Every now and then, I open the newspaper to discover another app and its inventor, who are both tipped for the top.
It’s always a joy to see independent developers getting exposure, and it carries that subtle lottery-like subtext: “It could be you!”. Sometimes the stories celebrate the mere creation of an app, but other times they report on an app that’s seen huge financial success. Who wouldn’t want a slice of that?
Obviously, there’s no golden formula to coming up with an app idea that resonates with everyone, but there are some ways you can maximise your profits, which is ultimately what counts. Turnover is vanity, profit is sanity, as the old saying goes.
It doesn’t matter how much money you bring in: it only matters how much is left at the end of the month, and that depends on how tightly you can control costs.
For most developers, whether working in an agency or self-employed, time is their biggest expense or opportunity cost. A lot of work goes in to creating an app, but that can be considered an investment, and can be recouped as the app is tweaked for use on different platforms.
There remains the cross-platform conundrum, the challenge of how you can profitably serve a market that remains fragmented across operating systems and devices. We can’t do much about the fragmentation, but we can do a lot about how we respond to it.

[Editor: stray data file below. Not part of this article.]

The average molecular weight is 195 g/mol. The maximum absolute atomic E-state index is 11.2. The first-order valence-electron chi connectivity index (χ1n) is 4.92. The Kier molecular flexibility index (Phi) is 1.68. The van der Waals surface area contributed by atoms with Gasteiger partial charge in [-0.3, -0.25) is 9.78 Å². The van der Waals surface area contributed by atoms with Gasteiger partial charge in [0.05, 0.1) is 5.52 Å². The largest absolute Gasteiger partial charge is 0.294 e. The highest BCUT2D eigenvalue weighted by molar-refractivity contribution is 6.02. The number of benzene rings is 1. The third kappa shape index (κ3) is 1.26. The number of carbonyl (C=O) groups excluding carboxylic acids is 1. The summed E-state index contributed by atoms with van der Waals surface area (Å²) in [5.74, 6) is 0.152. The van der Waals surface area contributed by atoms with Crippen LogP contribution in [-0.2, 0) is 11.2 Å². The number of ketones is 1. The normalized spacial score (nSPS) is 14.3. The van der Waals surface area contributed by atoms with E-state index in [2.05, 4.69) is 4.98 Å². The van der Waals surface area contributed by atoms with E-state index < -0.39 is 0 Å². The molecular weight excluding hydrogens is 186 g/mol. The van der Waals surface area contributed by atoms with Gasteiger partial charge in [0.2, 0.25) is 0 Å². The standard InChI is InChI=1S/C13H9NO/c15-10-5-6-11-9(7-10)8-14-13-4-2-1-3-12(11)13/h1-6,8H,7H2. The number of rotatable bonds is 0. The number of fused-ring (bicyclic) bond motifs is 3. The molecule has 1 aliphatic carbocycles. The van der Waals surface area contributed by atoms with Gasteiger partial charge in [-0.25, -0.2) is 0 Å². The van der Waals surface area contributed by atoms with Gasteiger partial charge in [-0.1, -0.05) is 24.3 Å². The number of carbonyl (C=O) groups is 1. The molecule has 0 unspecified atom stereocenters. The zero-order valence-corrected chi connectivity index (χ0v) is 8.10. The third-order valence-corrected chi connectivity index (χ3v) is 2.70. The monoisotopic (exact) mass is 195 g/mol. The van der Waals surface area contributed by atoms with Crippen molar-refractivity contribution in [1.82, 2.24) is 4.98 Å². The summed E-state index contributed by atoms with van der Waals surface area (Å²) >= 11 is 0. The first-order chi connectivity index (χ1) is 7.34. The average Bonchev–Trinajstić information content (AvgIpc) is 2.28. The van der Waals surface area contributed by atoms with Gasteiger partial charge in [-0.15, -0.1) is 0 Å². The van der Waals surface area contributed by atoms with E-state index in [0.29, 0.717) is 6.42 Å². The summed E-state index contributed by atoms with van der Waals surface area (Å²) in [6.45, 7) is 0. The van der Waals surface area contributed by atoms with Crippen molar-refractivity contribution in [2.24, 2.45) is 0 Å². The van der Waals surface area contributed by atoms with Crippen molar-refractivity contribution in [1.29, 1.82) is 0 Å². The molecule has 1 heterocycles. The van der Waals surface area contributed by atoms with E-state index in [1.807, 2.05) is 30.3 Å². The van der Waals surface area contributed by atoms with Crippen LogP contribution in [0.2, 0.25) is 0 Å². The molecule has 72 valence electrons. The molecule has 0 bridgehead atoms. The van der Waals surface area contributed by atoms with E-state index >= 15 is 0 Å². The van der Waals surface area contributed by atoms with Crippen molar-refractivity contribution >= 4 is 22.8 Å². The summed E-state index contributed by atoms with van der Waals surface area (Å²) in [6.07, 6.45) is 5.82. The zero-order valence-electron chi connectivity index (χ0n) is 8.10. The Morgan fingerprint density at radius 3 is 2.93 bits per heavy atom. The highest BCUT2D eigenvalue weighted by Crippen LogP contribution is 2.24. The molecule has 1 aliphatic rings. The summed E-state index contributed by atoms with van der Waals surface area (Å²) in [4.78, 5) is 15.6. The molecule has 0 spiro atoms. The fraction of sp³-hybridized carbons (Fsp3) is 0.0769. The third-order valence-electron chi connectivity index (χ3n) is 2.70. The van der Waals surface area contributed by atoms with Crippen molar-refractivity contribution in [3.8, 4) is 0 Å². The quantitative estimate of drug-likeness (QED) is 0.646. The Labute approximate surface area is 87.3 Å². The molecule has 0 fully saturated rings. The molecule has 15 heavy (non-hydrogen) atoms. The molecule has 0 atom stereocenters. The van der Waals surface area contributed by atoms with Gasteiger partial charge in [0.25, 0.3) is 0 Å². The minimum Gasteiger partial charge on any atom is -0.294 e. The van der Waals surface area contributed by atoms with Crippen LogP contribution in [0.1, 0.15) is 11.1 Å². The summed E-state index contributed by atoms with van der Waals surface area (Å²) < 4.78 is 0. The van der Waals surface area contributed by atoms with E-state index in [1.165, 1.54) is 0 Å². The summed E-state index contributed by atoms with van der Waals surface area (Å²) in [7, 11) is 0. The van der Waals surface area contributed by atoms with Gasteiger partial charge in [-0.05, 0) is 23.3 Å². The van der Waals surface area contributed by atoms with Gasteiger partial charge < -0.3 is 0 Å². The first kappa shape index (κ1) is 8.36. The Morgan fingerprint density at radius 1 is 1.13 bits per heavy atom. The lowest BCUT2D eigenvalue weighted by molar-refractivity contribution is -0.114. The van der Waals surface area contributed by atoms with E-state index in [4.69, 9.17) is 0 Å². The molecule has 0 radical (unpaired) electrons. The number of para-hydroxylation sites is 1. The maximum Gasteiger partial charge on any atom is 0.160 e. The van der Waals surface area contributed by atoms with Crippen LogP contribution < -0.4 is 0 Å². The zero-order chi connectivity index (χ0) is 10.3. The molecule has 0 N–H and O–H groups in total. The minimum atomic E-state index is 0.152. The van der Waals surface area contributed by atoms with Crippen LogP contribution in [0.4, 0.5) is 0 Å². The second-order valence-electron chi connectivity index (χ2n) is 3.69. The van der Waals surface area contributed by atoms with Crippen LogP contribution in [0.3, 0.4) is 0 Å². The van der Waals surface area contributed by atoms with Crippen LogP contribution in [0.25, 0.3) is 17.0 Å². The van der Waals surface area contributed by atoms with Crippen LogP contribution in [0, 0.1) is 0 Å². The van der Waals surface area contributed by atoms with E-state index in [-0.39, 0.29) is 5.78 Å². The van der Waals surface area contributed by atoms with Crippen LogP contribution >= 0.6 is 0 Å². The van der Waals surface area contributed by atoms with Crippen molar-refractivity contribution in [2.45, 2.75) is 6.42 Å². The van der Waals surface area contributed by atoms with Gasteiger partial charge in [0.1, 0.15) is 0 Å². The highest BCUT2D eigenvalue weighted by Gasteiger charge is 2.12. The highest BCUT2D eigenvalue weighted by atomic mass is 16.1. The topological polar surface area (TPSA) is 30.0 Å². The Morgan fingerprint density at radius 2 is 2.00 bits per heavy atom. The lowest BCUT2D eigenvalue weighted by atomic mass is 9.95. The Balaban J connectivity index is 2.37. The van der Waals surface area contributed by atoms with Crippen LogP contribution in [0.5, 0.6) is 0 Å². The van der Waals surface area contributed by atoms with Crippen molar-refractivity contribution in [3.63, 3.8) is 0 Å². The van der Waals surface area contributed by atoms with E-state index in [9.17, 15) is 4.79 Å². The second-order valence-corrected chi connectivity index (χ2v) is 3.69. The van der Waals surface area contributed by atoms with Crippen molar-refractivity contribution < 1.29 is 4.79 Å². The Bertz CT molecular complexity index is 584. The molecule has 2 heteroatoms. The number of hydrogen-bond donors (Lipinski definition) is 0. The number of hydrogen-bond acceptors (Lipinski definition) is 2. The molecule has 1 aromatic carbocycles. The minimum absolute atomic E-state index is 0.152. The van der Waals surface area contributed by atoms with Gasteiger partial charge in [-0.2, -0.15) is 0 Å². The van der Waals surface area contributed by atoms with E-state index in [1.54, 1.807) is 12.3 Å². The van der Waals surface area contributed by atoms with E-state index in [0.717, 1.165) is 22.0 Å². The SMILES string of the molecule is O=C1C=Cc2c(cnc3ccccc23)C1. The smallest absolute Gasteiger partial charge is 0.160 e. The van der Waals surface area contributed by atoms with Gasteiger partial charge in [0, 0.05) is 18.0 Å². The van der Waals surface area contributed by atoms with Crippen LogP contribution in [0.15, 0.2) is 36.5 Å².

Software can only be sold to people who have compatible hardware, so one way to dramatically increase your market reach is to increase the number of devices your app runs on, and HTML5 can be a big help in this regard. It runs on almost any modern personal computing device, and with minor modifications and a browser wrapper, HTML5 apps can be put into app stores relatively easily.
HTML5 can help with tomorrow’s challenges too. When a new device or operating system comes to market, it represents a gamble for app developers. As it takes off, though, those who showed faith and migrated to the platform early are rewarded with huge sales.
We’ve seen it time and again on new platforms over the last five years or more. We don’t know what the next big platform will be, but we do know that anyone who has app code in HTML5 is likely to be in a stronger position to port it across, than someone who is locked in to code that is native to a particular device.
If you have code that’s currently written in Objective-C for iOS, you can migrate it to HTML5 for use on Android, Windows and other platforms using the free Intel HTML5 App Porter Tool Beta. It automates the conversion as far as possible, so you can focus on those aspects of your app that are more unique.
When creating new apps, developers should think about future-proofing their code from the start, and plan for an app to ultimately go across multiple platforms, including perhaps some that don’t yet exist.
It is possible to port apps by rewriting them, but it’s a slow process and most developers would rather not write the same app over and over again. Having HTML5 as a base at least means that there is a core that can be ported across relatively easily, even if some custom coding is required around the edges.
HTML5 helps you make more money in two ways: it opens up new markets, and it speeds up your cross-platform app development. It’s not ideal for every kind of application, but where it is a good fit, it should be the top choice for any developer that’s serious about making money. Find out more about HTML5 at the Intel Developer Zone.
•This blog post is written by Softtalkblog, and is sponsored by the Intel Developer Zone, which helps you to develop, market and sell software and apps for prominent platforms and emerging technologies powered by Intel Architecture.